The Private Intellectual
Ecclesiastes-Based Real Estate Advice

Saturday, June 27, 2015  

Two Churches
Rev. Ben Dueholm
June 27-28, 2015 (Proper 8B)
Messiah Lutheran Church, Wauconda

Sisters and brothers, grace to you and peace from God our Father and the Lord Jesus Christ. Amen.

Two churches have been on my mind these last ten days. Two churches have been so heavily on my mind that I have struggled even to pray for them.

The first is Emanuel African Methodist Episcopal Church in Charleston, South Carolina. We all know this name now. But even before last week’s shocking crime it was a famous church in the world of African-American Christianity. One of the oldest black churches in the country, “Mother Emanuel” was once burned to the ground after several of its members were captured in planning a slave rebellion. It existed underground when black churches were illegal and survived many more years when attacks on black churches were common.

As I heard the stories of the church and its martyred members I could not help but think of the warm welcome I have received at every predominantly African-American church I’ve ever been to. Mount Calvary Missionary Baptist Church in Woodlawn, Holy Family Lutheran Church in Cabrini-Green, Trinity UCC in Auburn-Gresham—no matter where, I was never made to feel like an outsider. Never made to feel like what was happening there wouldn’t be for me. That is not always what African-American visitors to predominantly white churches experience, I am sad to say. But the welcome, the hospitality, the pleasure at receiving a visitor from a different community is something you don’t forget.

I’m from a town in Wisconsin that deliberately excluded black residents for long decades. This exclusion lasted in effect well into my own lifetime. I didn’t know anything about black churches because there were no black people in my world. I didn’t have any sense, until I experienced it myself, of what a critical role black churches have always played in preserving culture, in creating community, and in defending the humanity of people who faced a world that was in many ways hostile to them.

When I was an intern at Bethel-Imani Lutheran Church in Englewood, I always invited my friends and family to hear me preach. Dozens of them, mostly white, came over the course of the year. And everyone loved it. They might have driven down there apprehensively. They might have kept their windows rolled up tight and their doors locked. But everyone felt the joy and hope of that community. Everyone felt welcome. It’s an amazing thing, an inspiring thing: to have had to struggle so hard to keep yourself and your faith and your community alive, and yet to be so open to people from outside.

Bible study was a big part of our life at Bethel-Imani. We gathered on Sunday mornings and Thursday nights, ten to fifteen of us. Intimate gatherings, serious gatherings, but always open to me. And if any other young white guy had shown up for it, he’d have been welcomed just as warmly.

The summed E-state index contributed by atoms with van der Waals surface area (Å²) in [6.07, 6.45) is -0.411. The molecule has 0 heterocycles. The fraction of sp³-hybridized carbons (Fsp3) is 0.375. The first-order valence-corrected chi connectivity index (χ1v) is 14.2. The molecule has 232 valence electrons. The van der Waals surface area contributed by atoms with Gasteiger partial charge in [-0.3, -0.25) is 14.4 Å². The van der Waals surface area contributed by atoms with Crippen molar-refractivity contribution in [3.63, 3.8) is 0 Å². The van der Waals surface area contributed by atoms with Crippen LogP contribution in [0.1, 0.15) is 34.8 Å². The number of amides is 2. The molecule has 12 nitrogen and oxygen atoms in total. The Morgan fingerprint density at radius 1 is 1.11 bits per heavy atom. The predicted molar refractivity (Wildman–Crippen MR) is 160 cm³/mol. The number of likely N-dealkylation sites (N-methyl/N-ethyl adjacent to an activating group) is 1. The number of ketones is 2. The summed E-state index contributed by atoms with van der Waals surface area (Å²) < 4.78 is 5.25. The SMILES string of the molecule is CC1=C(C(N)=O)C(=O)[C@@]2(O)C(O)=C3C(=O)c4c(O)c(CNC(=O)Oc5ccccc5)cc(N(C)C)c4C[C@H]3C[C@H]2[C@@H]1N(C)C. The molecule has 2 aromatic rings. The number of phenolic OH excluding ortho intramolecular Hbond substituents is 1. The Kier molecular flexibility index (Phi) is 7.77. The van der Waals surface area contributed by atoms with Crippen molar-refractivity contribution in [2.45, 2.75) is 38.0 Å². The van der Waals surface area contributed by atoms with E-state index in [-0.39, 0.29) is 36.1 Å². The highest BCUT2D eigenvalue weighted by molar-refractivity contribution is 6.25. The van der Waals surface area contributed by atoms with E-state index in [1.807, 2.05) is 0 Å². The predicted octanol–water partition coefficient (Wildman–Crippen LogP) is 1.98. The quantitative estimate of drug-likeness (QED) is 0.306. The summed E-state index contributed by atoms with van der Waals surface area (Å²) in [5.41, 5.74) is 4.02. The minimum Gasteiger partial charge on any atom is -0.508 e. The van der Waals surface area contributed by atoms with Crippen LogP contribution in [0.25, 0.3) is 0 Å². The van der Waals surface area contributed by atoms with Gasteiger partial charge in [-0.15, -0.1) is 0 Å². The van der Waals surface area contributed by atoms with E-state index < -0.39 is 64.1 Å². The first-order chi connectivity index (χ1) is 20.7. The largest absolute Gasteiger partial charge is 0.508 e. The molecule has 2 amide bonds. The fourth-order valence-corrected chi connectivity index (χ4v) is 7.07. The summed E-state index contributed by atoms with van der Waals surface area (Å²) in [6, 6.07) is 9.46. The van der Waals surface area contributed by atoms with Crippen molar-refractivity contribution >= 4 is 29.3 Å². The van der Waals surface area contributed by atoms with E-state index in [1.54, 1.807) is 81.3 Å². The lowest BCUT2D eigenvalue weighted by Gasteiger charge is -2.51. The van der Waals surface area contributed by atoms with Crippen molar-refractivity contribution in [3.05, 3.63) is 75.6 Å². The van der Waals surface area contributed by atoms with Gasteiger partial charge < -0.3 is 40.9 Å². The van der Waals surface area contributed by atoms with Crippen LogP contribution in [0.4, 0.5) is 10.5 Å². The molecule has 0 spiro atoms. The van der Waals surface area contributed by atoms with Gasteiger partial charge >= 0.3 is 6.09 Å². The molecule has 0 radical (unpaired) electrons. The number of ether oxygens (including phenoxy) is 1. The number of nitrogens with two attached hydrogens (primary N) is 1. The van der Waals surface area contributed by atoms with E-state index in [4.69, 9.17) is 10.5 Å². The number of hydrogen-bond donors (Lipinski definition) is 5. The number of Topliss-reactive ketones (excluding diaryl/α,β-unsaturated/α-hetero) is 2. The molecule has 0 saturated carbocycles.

It was just such a Bible study that Dylann Roof came to last week. I have read that he later told police that he almost didn’t go through with his crime because the people at Emanuel were so nice. I think I knew exactly what he meant. They were so different than what his hate-diseased heart had led him to expect.

Emanuel AME is having to live through a horror that may have faded but that never really went away. It has always been a part of the DNA of the African-American Church. How to grieve, how to be strong, how to keep the faith. How, amazingly, to extend forgiveness. How to persevere. How to celebrate despite everything. It’s a staggering task. I have struggled to pray for them adequately. But I admire them. I grieve with them. I love them.

The second church that has been on my mind is St. Paul Lutheran Church in Columbia, South Carolina. This is the church where Dylann Roof was baptized and confirmed, where he worshiped with his family. Where his family must turn for strength and healing in an extraordinarily trying time.

It’s a Lutheran church, an ELCA church like ours. I can only assume that they try as hard as we do to cultivate love for all their neighbors, to call forth the best in each worshiper and to name and condemn and forgive what is worst. I assume they love and cherish their youth as much as we do. And I assume their youth are as much a mystery to them as ours are to us.

They must know, like we know, that people are complicated. They know that faithful people can say and do thoughtless and hurtful things. Their Facebook friends, like ours, doubtless justify violence against black people and maybe even fantasize about it. They must know, as we know, what it means to pretend you didn’t hear someone say what they clearly said. They know, as we know, that you have to look, sometimes very hard, for the good in someone. They know, as we do, that you have to work very hard to push the margin of decency outward even a little bit.